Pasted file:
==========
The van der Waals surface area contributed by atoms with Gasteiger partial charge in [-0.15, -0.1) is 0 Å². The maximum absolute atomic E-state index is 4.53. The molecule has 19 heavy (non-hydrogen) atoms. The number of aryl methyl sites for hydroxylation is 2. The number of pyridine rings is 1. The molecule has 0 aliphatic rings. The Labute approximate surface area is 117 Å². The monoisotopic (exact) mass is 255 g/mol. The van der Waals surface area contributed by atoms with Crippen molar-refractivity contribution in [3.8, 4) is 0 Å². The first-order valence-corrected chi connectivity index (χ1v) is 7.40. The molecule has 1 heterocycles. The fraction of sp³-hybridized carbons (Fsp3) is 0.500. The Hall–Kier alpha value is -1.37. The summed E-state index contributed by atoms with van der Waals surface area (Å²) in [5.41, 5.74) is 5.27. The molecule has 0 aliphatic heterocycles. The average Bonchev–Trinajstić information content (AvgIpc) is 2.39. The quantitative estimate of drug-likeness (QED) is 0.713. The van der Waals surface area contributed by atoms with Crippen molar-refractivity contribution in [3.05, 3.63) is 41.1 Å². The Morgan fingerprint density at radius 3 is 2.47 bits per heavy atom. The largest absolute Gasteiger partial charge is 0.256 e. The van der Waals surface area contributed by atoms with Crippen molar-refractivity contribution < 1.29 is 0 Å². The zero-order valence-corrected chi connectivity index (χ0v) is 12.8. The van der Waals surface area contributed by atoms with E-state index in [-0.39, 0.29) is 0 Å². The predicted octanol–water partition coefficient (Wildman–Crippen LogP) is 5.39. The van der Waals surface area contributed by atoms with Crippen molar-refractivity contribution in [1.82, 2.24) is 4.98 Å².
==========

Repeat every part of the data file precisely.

The van der Waals surface area contributed by atoms with Gasteiger partial charge in [-0.15, -0.1) is 0 Å². The maximum absolute atomic E-state index is 4.53. The molecule has 19 heavy (non-hydrogen) atoms. The number of aryl methyl sites for hydroxylation is 2. The number of pyridine rings is 1. The molecule has 0 aliphatic rings. The Labute approximate surface area is 117 Å². The monoisotopic (exact) mass is 255 g/mol. The van der Waals surface area contributed by atoms with Crippen molar-refractivity contribution in [3.8, 4) is 0 Å². The first-order valence-corrected chi connectivity index (χ1v) is 7.40. The molecule has 1 heterocycles. The fraction of sp³-hybridized carbons (Fsp3) is 0.500. The Hall–Kier alpha value is -1.37. The summed E-state index contributed by atoms with van der Waals surface area (Å²) in [5.41, 5.74) is 5.27. The molecule has 0 aliphatic heterocycles. The average Bonchev–Trinajstić information content (AvgIpc) is 2.39. The quantitative estimate of drug-likeness (QED) is 0.713. The van der Waals surface area contributed by atoms with Crippen molar-refractivity contribution in [3.05, 3.63) is 41.1 Å². The Morgan fingerprint density at radius 3 is 2.47 bits per heavy atom. The largest absolute Gasteiger partial charge is 0.256 e. The van der Waals surface area contributed by atoms with Crippen molar-refractivity contribution < 1.29 is 0 Å². The zero-order valence-corrected chi connectivity index (χ0v) is 12.8. The van der Waals surface area contributed by atoms with E-state index in [-0.39, 0.29) is 0 Å². The predicted octanol–water partition coefficient (Wildman–Crippen LogP) is 5.39. The van der Waals surface area contributed by atoms with Crippen molar-refractivity contribution in [1.82, 2.24) is 4.98 Å².